# Joris Mooij: Joint Causal Inference: A Unifying Perspective on Causal Discovery - 2020

## Details

Title : Joris Mooij: Joint Causal Inference: A Unifying Perspective on Causal Discovery Author(s): Online Causal Inference Seminar Link(s) : https://www.youtube.com/watch?v=NgxQkFwve70

## Rough Notes

Some challenges in causal discovery include:

- Latent confounders, selection bias.
- Feedback loops (causal cycles, non-recursivity)
- Temporal dependence, unlimited experimentation often not possible.

The Joint Causal Inference (JCI) framework is for causal modelling and discovery. For causal modelling we use Structural Causal Models (SCMs) which allow us to take into account both latent confounding and cycles. Recall a SCM \(\mathcal{M}\) is a tuple of endogenous and exogenous variables both defined on different measurable spaces \(\mathcal{X},\mathcal{E}\) respectively and a mapping \(f: \mathcal{X} \times\mathcal{E} \to \mathcal{X}\) and a product probability measure \(\mathbb{P}_\mathcal{E}\) on \(\mathcal{E}\). An SCM gives an augmented graph \(\mathcal{G}^a(\mathcal{M})\) which includes the exogenous variables, cycles and self loops as well. Let \(\mathcal{G}(\mathcal{M})\) be the graph where we omit the exongeous variables, and any pair of endogenous variables which share an exogenous parent get an additional bi-directional edge between them.

Given a subset of the endogenous variables \(I\), a perfect intevention results in an intervened SCM \(\mathcal{M}_{do(X_I = \xi_I)}\) where the functions \(f_i, i\in I\) are changed to \(\xi_i, i\in I\), forcing the variables to take these values explicitly.

We have Causal Bayesian Networks \(\subset\) Acyclic SCMs (those where \(\mathcal{G}(\mathcal{M})\) are acyclic) \(\subset\) Simple SCMs (roughly, those where any subset of the equations can be uniquely solved for its variables in terms of other variables in these equations) \(\subset\) SCMs.

Simple SCMs extend acyclic SCMs and allow for weak cyclic causal relations, while preserving the convenient properties of acyclic SCMs. In many dynamical systems, feedback loops induce cyclic causality at equilibrium.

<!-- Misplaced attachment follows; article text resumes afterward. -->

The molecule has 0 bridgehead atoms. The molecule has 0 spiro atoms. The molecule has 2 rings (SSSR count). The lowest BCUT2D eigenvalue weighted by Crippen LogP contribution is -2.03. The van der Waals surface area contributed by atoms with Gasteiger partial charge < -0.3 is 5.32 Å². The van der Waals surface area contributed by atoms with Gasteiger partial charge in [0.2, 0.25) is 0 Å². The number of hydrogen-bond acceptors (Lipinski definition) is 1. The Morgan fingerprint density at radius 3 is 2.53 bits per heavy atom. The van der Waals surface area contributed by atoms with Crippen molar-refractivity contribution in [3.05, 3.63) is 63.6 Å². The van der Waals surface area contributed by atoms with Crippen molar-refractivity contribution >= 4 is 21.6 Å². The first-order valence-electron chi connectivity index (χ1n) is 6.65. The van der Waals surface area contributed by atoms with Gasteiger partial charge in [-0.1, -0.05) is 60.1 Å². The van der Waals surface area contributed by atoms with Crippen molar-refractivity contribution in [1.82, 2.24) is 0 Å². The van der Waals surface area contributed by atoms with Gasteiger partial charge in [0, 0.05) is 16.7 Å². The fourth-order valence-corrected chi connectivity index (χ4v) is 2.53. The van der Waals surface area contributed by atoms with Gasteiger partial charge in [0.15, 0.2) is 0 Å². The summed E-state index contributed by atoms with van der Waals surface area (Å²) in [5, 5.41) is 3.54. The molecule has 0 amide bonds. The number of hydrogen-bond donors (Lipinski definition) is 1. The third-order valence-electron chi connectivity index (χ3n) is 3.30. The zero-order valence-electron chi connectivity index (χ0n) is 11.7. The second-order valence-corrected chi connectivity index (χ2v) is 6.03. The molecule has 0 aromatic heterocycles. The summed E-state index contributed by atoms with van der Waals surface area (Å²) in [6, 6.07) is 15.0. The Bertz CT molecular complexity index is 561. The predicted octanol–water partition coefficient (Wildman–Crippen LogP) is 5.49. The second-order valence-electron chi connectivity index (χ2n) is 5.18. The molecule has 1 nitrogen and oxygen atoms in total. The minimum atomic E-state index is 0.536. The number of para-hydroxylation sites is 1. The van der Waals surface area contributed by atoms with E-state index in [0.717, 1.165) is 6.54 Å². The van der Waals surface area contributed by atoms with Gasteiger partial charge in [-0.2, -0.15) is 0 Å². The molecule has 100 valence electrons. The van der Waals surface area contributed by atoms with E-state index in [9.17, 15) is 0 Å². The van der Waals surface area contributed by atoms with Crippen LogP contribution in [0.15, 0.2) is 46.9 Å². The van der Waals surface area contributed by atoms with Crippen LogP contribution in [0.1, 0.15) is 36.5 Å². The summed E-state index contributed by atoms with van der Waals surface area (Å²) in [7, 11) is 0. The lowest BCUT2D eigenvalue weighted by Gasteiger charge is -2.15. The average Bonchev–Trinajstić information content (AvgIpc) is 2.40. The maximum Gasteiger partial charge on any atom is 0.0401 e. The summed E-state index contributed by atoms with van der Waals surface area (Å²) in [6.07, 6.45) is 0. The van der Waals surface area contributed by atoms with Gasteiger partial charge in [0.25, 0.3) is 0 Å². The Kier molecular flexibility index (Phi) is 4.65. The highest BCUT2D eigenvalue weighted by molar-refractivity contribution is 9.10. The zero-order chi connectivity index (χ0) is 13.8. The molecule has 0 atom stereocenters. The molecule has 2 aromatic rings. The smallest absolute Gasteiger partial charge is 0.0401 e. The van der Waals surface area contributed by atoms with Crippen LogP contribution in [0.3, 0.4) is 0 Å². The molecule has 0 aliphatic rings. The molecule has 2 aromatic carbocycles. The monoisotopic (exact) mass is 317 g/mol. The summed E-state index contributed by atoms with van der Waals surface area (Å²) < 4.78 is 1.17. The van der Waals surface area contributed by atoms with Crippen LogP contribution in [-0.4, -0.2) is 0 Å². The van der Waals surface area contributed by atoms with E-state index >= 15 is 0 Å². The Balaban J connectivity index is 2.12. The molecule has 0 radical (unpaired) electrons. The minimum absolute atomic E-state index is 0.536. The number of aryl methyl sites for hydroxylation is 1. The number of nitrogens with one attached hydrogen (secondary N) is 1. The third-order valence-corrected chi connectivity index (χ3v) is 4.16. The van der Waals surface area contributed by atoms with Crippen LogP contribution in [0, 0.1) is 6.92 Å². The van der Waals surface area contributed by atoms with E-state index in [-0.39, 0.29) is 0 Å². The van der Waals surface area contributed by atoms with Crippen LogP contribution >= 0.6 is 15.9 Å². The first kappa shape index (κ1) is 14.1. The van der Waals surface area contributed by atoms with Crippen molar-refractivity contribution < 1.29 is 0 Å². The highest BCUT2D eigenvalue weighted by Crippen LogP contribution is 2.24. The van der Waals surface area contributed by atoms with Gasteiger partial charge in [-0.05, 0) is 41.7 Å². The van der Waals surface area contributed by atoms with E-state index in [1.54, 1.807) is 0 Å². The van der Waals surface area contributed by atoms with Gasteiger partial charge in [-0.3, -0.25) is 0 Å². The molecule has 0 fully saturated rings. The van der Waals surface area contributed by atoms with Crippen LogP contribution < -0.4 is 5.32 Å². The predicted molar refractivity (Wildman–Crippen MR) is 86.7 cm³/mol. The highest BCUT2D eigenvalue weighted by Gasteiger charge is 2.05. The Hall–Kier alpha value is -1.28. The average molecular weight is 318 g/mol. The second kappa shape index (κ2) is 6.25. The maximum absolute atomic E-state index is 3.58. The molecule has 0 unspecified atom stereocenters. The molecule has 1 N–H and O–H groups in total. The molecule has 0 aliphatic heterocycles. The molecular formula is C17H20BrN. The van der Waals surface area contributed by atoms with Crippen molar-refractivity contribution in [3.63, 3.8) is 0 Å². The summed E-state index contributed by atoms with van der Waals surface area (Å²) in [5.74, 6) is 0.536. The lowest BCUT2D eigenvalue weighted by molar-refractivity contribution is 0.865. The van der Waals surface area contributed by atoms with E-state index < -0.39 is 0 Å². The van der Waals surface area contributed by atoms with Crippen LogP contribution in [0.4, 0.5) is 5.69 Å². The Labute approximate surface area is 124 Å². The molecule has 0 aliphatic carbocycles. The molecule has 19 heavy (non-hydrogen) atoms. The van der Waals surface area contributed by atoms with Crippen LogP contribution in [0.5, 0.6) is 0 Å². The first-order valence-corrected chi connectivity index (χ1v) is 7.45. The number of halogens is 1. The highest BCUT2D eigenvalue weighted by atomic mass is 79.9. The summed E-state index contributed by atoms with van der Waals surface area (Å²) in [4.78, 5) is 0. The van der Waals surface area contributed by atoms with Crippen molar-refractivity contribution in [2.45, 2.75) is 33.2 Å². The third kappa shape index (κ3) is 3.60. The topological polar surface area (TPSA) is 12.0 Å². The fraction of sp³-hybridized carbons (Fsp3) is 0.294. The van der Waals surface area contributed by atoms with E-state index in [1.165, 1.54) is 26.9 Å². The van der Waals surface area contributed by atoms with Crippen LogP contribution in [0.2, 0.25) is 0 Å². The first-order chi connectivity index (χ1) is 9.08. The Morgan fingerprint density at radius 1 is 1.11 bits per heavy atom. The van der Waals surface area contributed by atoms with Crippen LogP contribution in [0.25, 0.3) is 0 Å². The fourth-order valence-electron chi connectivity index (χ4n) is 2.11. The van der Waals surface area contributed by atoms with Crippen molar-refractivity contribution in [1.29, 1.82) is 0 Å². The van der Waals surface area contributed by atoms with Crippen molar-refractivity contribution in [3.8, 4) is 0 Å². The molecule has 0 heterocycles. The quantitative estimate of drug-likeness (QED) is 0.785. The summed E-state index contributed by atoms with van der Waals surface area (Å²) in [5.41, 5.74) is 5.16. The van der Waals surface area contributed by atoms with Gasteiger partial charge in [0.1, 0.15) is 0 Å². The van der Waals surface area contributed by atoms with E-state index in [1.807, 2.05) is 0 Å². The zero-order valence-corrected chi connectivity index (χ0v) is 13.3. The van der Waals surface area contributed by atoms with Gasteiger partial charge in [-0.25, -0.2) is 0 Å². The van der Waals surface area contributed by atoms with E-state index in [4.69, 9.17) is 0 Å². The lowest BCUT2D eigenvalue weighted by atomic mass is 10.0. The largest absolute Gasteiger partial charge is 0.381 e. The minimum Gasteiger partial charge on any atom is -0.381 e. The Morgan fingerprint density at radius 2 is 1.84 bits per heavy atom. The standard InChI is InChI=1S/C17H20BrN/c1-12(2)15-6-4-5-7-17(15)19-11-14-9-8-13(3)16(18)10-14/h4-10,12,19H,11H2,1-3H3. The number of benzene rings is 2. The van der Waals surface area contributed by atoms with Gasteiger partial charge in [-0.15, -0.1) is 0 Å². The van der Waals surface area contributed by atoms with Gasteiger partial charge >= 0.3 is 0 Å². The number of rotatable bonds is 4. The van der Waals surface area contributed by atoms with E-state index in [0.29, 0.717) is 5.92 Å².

\(\mathcal{G}(\mathcal{M})\) of an acyclic SCM is interpreted as follows:

- \(i \to j\) means \(i\) is a direct cause of \(j\).
- \(i \to \cdots \to j\) means \(i\) is a cause of \(j\).
- \(i \leftrightarrow j\) means \(i,j\) are possibly confounded.

In the graph, an intervened node removes all incoming edges and bidrectional edges on that node.

We now look at causal discovery. RCTs (or A/B testing) are the gold standard for causal discovery. We want to know where a treatment \(T \in \{0,1\}\) is the cause of some effect \(E\), so for each sample \((e_i,t_i)\) in the population we give the treatment randomly. There are 2 ways to view RCTs:

- Separate dataset view: Is \(\mathbb{P}_{T=0}(E)=\mathbb{P}_{T=1}(E)\)?
- Single dataset view: Is \(E \_||\_ T\)?

Within the framework of SCMs we can prove that RCTs identify causal discovery under the RCT assumptions of outcome not causing treatment, and outcome and treatment are unconfounded.

Causal discovery based on observational data often divide themselves into constraint based and likelihood based approaches, and often rely on strong assumptions.

The JCI framework generalizes the idea of RCTs to multiple context and system variables. Context variables model the context of the system e.g. treatment variables, patient subgroups. System variables model the system of interest, e.g. bloog sugar levels, blood oxygenation levels.

JCI reduces modelling a system given its context to modelling a system jointly with its context. The boundary between system and context is a modelling choice, and can be chosen according to the JCI assumptions:

- The system does not affect its context.
- Context and system are unconfounded. (Harder to justify considered optional as it can be easily violated if there is no randomization for e.g.).

Many existing causal discovery methods (FCI, ASD, RCTs, Local CD, ICP) are special cases of the JCI framework. The JCI view also inspired new algorithms ASD-JCI, FCI-JCI, which outperform the purely observational counterparts i.e. no context variables. Adding context variables help considerably, can be thought of as an e.g. that perturbing the system helps us understand it.

To allow for cycles, theory can be extended to simple SCMs where d-separation is replaced by \(\sigma\) separation.